The Satay Seller is a classic piece that exemplifies Lee’s refined style as well as his penchant for illustrating vignettes of local Indonesian life. Painted in a vertical orientation reminiscent of classical Chinese paintings, it depicts a quintessentially Southeast Asian scene-- a satay seller grilling his skewers on a small charcoal brazier while patiently fanning the coals with a piece of rattan. A tree rendered in the loose, freeform xieyi style borders the work on the right, further highlighting the influence of Chinese ink paintings on Lee’s artistic vocabulary.
The present lot’s previous owner lived and worked in Indonesia in the 1950s, where he became acquainted with Lee and later acquired the painting from the artist directly. The Satay Seller is an exquisite example of the alluring synthesis of Oriental and Western aesthetics found in Lee’s work. His six-year sojourn in the Netherlands from 1946-1952 as the recipient of the prestigious Malino scholarship—the only one offered by the Dutch government to a non-citizen at the time—introduced him to the techniques employed by the Dutch masters, expanding his repertoire of artistic skills beyond those of classical Chinese painting. Lee was an avid admirer of Rembrandt, particularly the latter’s attention to chiaroscuro, and sought to incorporate it into his own works. Lee was also inspired by Dutch genre paintings, which portrayed the simplicity of daily life and amplified the beauty of ordinary happenings. In that vein, The Satay Seller demonstrates Lee’s transformed painterly style as he reached new heights of creativity following his time abroad.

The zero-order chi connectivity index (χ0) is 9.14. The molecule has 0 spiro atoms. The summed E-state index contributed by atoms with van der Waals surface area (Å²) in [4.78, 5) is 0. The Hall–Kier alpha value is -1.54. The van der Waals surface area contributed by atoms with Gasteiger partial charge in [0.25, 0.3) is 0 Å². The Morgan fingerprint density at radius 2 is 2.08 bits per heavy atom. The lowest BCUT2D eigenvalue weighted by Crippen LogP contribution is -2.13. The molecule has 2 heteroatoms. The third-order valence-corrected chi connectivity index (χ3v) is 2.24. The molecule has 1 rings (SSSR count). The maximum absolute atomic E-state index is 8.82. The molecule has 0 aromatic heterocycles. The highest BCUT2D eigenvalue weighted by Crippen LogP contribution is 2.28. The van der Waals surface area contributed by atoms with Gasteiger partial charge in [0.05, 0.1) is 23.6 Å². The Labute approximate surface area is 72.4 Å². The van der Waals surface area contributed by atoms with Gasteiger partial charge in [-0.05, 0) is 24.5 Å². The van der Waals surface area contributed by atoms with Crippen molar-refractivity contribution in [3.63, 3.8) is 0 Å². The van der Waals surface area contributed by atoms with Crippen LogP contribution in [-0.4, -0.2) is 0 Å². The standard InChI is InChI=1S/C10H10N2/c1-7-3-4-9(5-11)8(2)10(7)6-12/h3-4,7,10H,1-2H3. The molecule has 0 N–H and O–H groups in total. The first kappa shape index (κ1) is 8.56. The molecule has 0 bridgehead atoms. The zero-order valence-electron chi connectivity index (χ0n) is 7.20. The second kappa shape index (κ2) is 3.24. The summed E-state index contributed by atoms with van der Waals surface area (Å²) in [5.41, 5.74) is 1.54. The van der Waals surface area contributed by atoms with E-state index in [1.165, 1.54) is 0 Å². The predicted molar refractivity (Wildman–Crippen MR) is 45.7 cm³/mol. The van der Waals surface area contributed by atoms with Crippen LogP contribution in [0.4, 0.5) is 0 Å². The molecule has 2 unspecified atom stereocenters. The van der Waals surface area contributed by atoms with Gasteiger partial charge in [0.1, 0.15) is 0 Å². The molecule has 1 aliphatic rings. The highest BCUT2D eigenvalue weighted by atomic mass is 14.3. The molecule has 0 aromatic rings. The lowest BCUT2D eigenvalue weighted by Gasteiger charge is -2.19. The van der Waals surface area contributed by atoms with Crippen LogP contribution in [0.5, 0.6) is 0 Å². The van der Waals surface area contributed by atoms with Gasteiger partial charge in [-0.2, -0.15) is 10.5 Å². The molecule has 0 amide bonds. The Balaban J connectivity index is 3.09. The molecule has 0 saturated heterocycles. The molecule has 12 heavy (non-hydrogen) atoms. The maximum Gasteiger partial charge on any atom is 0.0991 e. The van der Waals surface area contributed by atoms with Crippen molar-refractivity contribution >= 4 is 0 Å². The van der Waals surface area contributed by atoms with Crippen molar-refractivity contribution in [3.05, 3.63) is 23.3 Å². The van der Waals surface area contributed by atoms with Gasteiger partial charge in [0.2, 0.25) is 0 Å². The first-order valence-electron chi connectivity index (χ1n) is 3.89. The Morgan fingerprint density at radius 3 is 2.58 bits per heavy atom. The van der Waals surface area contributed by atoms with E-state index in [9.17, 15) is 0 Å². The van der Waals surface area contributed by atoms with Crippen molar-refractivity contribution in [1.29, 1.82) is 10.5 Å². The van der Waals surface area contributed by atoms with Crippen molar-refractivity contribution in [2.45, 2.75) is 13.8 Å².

The present work teems with serene charm, and underscores Lee’s masterful artistry in documenting everyday scenes. Although it was created with oil paints, his light hand in applying paint onto the board recalls the airy character of Chinese ink. The subject matter is communicated through suggestions of form within light and shadow instead of harsh lines and defined edges, lending the piece a gentle, almost impressionist quality. Lee also uses a subtle sepia-toned palette of earthy browns, with the red of the glowing coals (and the artist’s stamp on the far right) being the only brilliant points of colour in the entire work. The soft, dreamy hues of the painting evoke a bittersweet feeling of nostalgia as the viewer gains an intimate glimpse into the peaceful, self-contained world of the satay vendor.
However, Lee’s admiration for the poetic aesthetics of classical ink paintings did not deter him from innovating upon them. In a departure from the flat, two-dimensional representations of form found in ink paintings, Lee employs fixed perspective in the present work--his introduction of depth into the composition of the painting vis-à-vis the angled position of the satay seller and his makeshift stall reflects his fluency in Western artistic techniques. The Satay Seller is at once timeless yet distinctly modern in sensibility, a testament to Lee’s confident amalgamation of different artistic styles into his own.
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